Clark has been interested in wearing kilts since middle school. He said he "got turned off of them for a while" when people he didn't like in his theater class began wearing kilts, but once he saw “Brave” with his girlfriend his love for kilts resurrected.
“She told me, ‘Why don’t you get one?’ and that just opened the flood gates for me,” Clark said. “When I went ahead and started looking into it, I really scoped it out and I found all of the places online to do it.”
He found the world’s largest forum for kilt enthusiasts, a site offering information ranging from aftercare to advice on how to accessorize. He asked around and was introduced to Rocky, a kilt-maker from USA Kilts. Clark’s kilt is custom-made for him and he said that his specific tartan, or fabric, is symbolic to him.
“It’s red, white and blue and the black is to honor people who have died fighting for our country,” Clark said. “It kind of is a double whammy for me because I’ve got the fact that yes, it’s a Scottish piece of clothing that I get to wear, but it also has my American background.”
His patriotism and Scottish ancestry do play a role in his love affair with his kilt, but Clark particularly enjoys wearing it because it is unusual.
Although he has never received a negative comment from a stranger, he said that people do look and occasionally make a Scottish joke or an attempt at a Scottish accent. He doesn’t have a problem with the stares or the jokes; he finds them “cute” and just smiles and nods.
His parents are simply happy that wearing the kilt makes him happy. His girlfriend’s mother, however, is not as welcoming.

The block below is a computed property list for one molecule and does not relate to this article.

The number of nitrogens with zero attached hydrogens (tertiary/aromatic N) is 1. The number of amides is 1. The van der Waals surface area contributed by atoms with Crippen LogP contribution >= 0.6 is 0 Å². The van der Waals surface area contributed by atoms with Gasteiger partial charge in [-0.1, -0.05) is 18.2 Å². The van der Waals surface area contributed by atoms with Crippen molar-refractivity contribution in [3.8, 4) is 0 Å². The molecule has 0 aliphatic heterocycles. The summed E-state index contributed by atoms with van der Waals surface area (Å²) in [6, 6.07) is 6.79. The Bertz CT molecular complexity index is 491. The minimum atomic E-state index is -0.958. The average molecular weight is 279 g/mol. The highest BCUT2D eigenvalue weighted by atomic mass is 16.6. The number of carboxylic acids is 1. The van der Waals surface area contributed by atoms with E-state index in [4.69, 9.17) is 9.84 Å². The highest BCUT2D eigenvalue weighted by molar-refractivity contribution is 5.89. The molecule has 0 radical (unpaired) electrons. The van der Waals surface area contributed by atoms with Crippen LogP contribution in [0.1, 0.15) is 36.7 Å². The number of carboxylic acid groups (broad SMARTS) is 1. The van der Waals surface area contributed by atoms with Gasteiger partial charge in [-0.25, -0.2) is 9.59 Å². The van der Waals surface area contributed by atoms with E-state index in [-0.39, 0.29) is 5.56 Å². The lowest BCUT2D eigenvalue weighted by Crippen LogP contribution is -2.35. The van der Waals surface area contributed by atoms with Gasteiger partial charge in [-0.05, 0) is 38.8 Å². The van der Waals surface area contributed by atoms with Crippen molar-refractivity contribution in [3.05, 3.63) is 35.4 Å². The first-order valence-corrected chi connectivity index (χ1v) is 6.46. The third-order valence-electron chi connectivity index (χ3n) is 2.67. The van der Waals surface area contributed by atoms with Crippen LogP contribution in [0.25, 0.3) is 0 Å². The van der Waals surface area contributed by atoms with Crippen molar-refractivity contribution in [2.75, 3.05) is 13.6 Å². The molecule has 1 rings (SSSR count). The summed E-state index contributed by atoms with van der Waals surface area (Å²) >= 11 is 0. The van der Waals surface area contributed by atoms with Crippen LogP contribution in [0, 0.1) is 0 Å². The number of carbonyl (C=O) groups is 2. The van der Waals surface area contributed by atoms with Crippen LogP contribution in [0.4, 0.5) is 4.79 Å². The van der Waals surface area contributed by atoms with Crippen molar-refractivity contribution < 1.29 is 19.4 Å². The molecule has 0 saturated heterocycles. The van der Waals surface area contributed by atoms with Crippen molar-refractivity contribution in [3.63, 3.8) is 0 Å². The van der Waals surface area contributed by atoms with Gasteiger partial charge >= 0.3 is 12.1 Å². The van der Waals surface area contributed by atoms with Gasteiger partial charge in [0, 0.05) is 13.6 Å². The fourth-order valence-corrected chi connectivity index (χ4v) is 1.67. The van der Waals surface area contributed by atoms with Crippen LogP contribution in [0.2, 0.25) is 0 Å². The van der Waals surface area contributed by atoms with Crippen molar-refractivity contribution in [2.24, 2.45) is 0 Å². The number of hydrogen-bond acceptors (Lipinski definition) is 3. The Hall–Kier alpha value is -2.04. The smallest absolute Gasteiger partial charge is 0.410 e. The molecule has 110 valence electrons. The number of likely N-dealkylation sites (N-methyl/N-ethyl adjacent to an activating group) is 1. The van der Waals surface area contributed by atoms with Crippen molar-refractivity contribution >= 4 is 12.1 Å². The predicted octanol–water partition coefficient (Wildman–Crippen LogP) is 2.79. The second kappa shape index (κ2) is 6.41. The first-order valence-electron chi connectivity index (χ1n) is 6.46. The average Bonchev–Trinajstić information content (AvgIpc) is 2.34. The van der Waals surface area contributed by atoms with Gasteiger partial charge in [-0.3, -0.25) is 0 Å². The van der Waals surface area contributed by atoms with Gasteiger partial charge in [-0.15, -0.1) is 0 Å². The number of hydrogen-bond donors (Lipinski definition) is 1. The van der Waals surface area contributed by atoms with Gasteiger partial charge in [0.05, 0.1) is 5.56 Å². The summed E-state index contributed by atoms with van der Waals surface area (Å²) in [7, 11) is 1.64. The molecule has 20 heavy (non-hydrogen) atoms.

“She will ask me occasionally, ‘Will you not wear your kilt to Disney? Can you not wear your kilt to the mall?’ and that’s cool,” Clark said. “Sometimes I’m cool with that and there are other times where I’m like, ‘Why should I have to be told what I can and can’t wear?’”
When it comes to his career, Clark said that he will wear something traditional upon meeting his employer the first few times. Once he gets a job, he wants to have a discussion with his boss about wearing the kilt. If he or she approves, Clark said that he will proudly wear it at work.
For now, he will wear his American tartan kilt every day until he buys more. He will don his satirical t-shirts with fictitious logos and his clubmaster-style glasses. He will feel the breeze on his legs when he is riding his footbike (a mixture of a scooter and a bike) to and from class. He’ll make a statement just as much as any other student with what they wear.
“I guess you could say I’m making a statement, but I’m not going out of my way to make one,” Clark said. “I’m just wearing what I like to wear.”